Monday, September 9, 2013

On Tasers And Tim

As usual, Star readers offer their penetrating commentary on recent events and the benighted Tim Hudak. Enjoy!



80-year-old woman tasered a day after rules changed, Sept. 4

I find it extremely disturbing that Peel Region police officers called to Thomas St. and Erin Mills Parkway on Aug. 28 around 3:30 a.m. were unable to “talk down” an obviously anguished 80-year-old woman. According to the article, the woman was “walking along the road,” which is not at all busy with traffic at that time of the morning. Surely, even if they could not get her off the road of her own volition for safety reasons, they could have easily overpowered this senior citizen.

Instead, they tasered an 80-year-old, causing her to fall, at which time it seems that she fractured her hip, as well as incurring other injuries. In view of all of the unfavourable publicity regarding how police appear to rush to use force above all other methods, this does not bode well for our citizenry, young and old.

Grace A. Taylor, Streetsville

Really? Tasering an 80-year-old woman? Did Peel Regional Police feel so threatened by her that they felt their only option was to use a Taser?

Mary Smart, Kingston



Collision course for Hudak, labour, Column Sept. 5

The Conservative party in Ontario is ready to self-destruct and one big reason is that Tim Hudak, Randy Hillier and other dinosaurs in the party want to “deunionize to reindustrialize,” medievalize not modernize labour in Ontario. This backward vision whereby the province transforms itself into Mississippi or Arkansas in order to attract exploitive employers who treat their employees like dirt instead of paying living wages and providing fair benefits is a non-starter with the Ontario public. It is one of the main reasons the Tories are tanking in the polls.

We don’t need political leaders who take us backward. We deserve leadership that moves us forward, by following successful examples like Germany. Attacking unions might throw some red meat to the dinosaurs in the Conservative party, but the quicker they become extinct, the brighter Ontario’s future will be.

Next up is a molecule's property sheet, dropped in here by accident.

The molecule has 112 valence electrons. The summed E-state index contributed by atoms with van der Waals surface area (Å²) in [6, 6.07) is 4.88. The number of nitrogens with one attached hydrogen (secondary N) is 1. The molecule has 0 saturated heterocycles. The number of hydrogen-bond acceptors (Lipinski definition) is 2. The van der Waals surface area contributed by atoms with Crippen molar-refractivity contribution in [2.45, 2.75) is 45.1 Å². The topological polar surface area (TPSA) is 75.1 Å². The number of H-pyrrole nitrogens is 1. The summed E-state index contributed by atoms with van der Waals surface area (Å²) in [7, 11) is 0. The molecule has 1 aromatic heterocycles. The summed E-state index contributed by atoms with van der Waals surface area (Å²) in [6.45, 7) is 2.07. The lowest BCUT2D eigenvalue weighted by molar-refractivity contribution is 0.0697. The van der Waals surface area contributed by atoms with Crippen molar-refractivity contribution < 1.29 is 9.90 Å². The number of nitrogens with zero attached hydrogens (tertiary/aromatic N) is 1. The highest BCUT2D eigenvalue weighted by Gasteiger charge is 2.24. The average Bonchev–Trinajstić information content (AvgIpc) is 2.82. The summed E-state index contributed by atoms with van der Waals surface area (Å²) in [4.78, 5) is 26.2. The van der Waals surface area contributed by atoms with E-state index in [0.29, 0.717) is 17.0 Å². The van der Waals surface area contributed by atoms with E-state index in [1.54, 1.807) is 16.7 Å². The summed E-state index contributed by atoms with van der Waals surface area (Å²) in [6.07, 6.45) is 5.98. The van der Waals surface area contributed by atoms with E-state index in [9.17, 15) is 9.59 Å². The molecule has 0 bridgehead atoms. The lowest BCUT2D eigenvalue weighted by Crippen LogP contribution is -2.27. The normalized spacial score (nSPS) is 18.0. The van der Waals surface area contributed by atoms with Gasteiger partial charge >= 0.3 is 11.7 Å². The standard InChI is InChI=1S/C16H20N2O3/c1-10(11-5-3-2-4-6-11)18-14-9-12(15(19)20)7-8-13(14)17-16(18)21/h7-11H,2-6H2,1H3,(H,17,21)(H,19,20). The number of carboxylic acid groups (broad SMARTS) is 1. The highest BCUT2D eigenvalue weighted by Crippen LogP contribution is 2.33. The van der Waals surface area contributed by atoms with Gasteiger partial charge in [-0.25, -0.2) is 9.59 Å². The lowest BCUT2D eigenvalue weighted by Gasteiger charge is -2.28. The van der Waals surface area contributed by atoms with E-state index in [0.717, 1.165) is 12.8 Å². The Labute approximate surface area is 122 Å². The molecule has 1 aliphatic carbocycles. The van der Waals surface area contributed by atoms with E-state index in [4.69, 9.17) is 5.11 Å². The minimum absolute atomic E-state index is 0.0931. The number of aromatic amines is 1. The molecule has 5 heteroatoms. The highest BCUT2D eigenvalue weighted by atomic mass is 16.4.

David Lundy, Merrickville

Re: Proposed bill would help building firm, hurt unions, August 31

Bill 74, a private members bill introduced by London-area Tory MPP Monte McNaughton, to overturn a Labour Relations Board decision re: the use of unionized workers caught my attention. This strikes me as another “race to the bottom” for Canadian workers.

The Labour Relations board gave the giant construction company, EllisDon, whose head office is also in London, two years to lobby Queen’s Park for a change.

A couple of questions: Did EllisDon become a giant company without the help of Canadian education/training programs/Canadian infrastructure/benefits and resources? Benefits that support the growth and success of Canadian companies are also due to Canadians.

If companies from other countries can bid for jobs here with complete freedom to hire non-union workers, isn’t that a sure sign that Canada and Canadians have been sold out by our governments?

If I were the head of EllisDon, I would exert pressure on the federal government to establish a level playing field, rather than try to undermine the workers who have made EllisDon profits possible.

If Canadian companies lost their right to a level playing field due to the free trade sell out, why should the most vulnerable workers be bullied and sacrificed?


Donna Chevrier, Mississauga

2 comments:

  1. Any cop who needs a taser to handle an 80-year old woman deserves an immediate transfer to parking meter duty. He's certainly unfit to be a cop.

    As for that swine, Hudak, few of us today realize the critical role organized labour played in creating the broad-based and prosperous middle class of the postwar decades. It enabled a balancing of the power of labour and capital that curbed inequality and empowered progress in education, healthcare and our social safety net. Dismembering organized labour and thwarting collective bargaining are the instruments of those who would see democracy shunted aside, displaced by oligarchy.

    Yet if the public doesn't wake up and vocally denounce Hudak and those of his ilk they will eventually prevail. They're following a blueprint that has proven successful south of the line.

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    Replies
    1. Almost everything of import in this country relates to politics, either directly or indirectly, Mound. We can only hope and do our best to try to help people realize the power they can have through vigorous engagement with the issues.

      Hudak would be a good starting point for sending a clear message to the right that their snake oil has been exposed and rejected.

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